LAKE HAVASU CITY – It has been two months since a Lake Havasu City doctor was arrested on charges of sexual assault, and one Arizona inmate may be a key witness in his pending trial.
Ayman N. Awad, 58, is accused of an alleged sexual assault against an unconscious woman which investigators say took place in 2008. He appeared in Mohave County Superior Court on Jan. 2 for a case management conference, during which attorneys for the state and defense addressed obstacles and plans for Awad’s pending trial. According to attorney Mike Wozniak, who is defending Awad, the defense is awaiting information about Kerri J. Hynes, a former employee at Awad’s business, Lake Havasu Imaging Center. Hynes allegedly delivered incriminating evidence against Awad to the FBI in Nov. 2015, according to the police report and statements by Hynes.
Hynes, 42, was an office manager at Lake Havasu Imaging Center from August 2014 until June 2015. She was accused of charging more than $72,000 to accounts belonging to Awad, without his knowledge or consent. She was also accused of manipulating payroll records at Awad’s business, paying herself for hours she allegedly did not work. Hynes is now serving a nine-year sentence in Arizona State Prison’s Perryville facility.
According to police records, detectives confronted Hynes with fraudulent checks and receipts for purchases allegedly made by Hynes, for which she had no explanation. Electronic checks from local banks and receipts from local businesses indicated that Hynes used money belonging to Awad’s business to illegally pay personal expenses. Hynes said in her interview with detectives that she never spent any of the Lake Havasu Imaging Center’s money, or Awad’s money without Awad’s authorization.
Hynes contacted the Today’s News-Herald in December, and maintained her innocence on those charges. She pleaded guilty in June 2016 on advice from her public defender, but applied for post-conviction relief from Mohave County Superior Court in May of 2017. A hearing for Hynes to argue for post-conviction relief was recently postponed until later this month, according to court records.
Hynes made the request citing a “denial of her constitutional right to representation by a competent lawyer” at every stage of the proceeding, and the existence of “newly-discovered material” that would require the court to vacate her sentence or conviction, according to her filed request.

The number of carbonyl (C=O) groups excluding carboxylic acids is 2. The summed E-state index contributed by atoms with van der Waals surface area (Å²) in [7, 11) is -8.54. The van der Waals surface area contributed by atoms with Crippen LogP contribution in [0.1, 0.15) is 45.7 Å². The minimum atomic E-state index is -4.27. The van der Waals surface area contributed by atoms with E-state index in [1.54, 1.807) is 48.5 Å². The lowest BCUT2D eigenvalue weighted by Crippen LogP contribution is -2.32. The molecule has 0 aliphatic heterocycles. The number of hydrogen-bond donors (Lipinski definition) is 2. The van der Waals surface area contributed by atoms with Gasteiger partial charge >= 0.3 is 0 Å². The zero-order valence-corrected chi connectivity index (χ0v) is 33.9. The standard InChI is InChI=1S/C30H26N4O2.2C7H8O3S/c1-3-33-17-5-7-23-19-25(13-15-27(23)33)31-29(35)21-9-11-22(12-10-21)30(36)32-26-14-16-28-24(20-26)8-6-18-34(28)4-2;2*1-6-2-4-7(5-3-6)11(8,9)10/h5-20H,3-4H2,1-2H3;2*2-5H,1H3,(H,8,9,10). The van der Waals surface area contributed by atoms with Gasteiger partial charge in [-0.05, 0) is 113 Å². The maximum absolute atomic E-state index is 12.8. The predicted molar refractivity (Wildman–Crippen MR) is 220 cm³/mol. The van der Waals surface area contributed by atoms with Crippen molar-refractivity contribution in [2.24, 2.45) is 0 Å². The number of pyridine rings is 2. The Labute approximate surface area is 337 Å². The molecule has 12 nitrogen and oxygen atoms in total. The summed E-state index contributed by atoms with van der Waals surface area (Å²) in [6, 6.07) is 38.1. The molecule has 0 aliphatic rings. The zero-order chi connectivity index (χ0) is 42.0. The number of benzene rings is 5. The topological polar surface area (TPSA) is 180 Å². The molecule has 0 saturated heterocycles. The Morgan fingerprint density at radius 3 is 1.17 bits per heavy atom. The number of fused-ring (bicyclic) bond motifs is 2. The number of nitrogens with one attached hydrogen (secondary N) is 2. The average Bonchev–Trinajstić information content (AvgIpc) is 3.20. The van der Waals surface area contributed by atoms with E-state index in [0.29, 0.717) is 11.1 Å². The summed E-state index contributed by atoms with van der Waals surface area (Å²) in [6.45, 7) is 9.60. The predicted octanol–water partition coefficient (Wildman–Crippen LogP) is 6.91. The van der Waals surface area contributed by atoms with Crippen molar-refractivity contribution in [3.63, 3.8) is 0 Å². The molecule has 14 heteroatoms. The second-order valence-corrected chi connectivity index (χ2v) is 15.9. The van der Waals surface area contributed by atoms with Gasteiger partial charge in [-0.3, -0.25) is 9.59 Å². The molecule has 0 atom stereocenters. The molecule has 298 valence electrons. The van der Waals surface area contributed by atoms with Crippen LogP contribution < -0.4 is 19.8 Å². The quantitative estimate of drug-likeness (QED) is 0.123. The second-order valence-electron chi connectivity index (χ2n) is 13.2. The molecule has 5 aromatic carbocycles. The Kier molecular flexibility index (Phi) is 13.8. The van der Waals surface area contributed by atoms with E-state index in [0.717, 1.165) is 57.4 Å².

According to statements by Hynes in December, she said she began noticing inconsistencies in Awad’s business records as early as October 2014, and intended to act as a whistleblower by turning over the records to law enforcement.
According to Hynes, she approached the FBI and Lake Havasu City Police Department, as well as the Occupational Safety and Health Administration, in reference to documentation she allegedly recovered about Awad’s business practices.
In 2015, Hynes said, her alleged investigation led her to an external hard drive found in a desk at Lake Havasu Imaging Center. It was on that hard drive that Hynes said she found evidence of criminal activity including digital photographs depicting the alleged sexual assault of an unconscious woman in Awad’s home, which Mohave County Attorneys say occurred in March 2008.
According to Hynes, she intended to bring a copy of the allegedly incriminating files to the FBI in Phoenix, after she returned from a family vacation to Boston in late May-early June 2015. According to Hynes’ mother, Diane Hynes, it was during this vacation that Kerri Hynes began receiving increasingly-agitated phone messages from Awad.
Upon her return to Lake Havasu City on June 9, 2015, Hynes was arrested and charged with 11 counts of theft and one count of fraudulent schemes and artifices, allegedly committed against Awad from Feb 2015-June 2015. Hynes was initially held on $100,000 bond, according to court records, but her bond was reduced in July 2015 to $35,000, which was posted for her.
According to the police report in Awad’s case, officers seized documentation from Hynes’s home, which she had gathered in the course of her investigation into Awad’s business practices. Police did not seize the hard drive because Awad did not report the hard drive having been stolen from his office, according to the report.
In November 2015, Hynes delivered her alleged evidence to FBI agents in Phoenix. According to police records, the FBI spent nearly two years investigating the case and attempting to identify the alleged victim from the photos allegedly taken from Awad’s hard drive. The victim was eventually located in Los Angeles, and FBI agents were forced to show her the evidence.
During her interview with FBI agents, the alleged victim acknowledged being in Havasu for spring break in 2008 and confirmed that she was the person in the photographs. According to police records, the victim was brought to Awad’s home from a Havasu bar, where she reportedly lost consciousness. The victim had no memory of Awad’s alleged assault, according to police.
Because the victim was identified as being older than 18 at the time of the alleged incident, the FBI returned jurisdiction over the case against Awad to the Lake Havasu City Police Department. Awad was arrested Nov. 15, 2017, and remains free from custody on $30,000 bond.
Hynes’s appeal for post-conviction relief has been postponed until Jan. 30.
Multiple attempts to contact Awad by telephone were unsuccessful as of 5 p.m. Friday.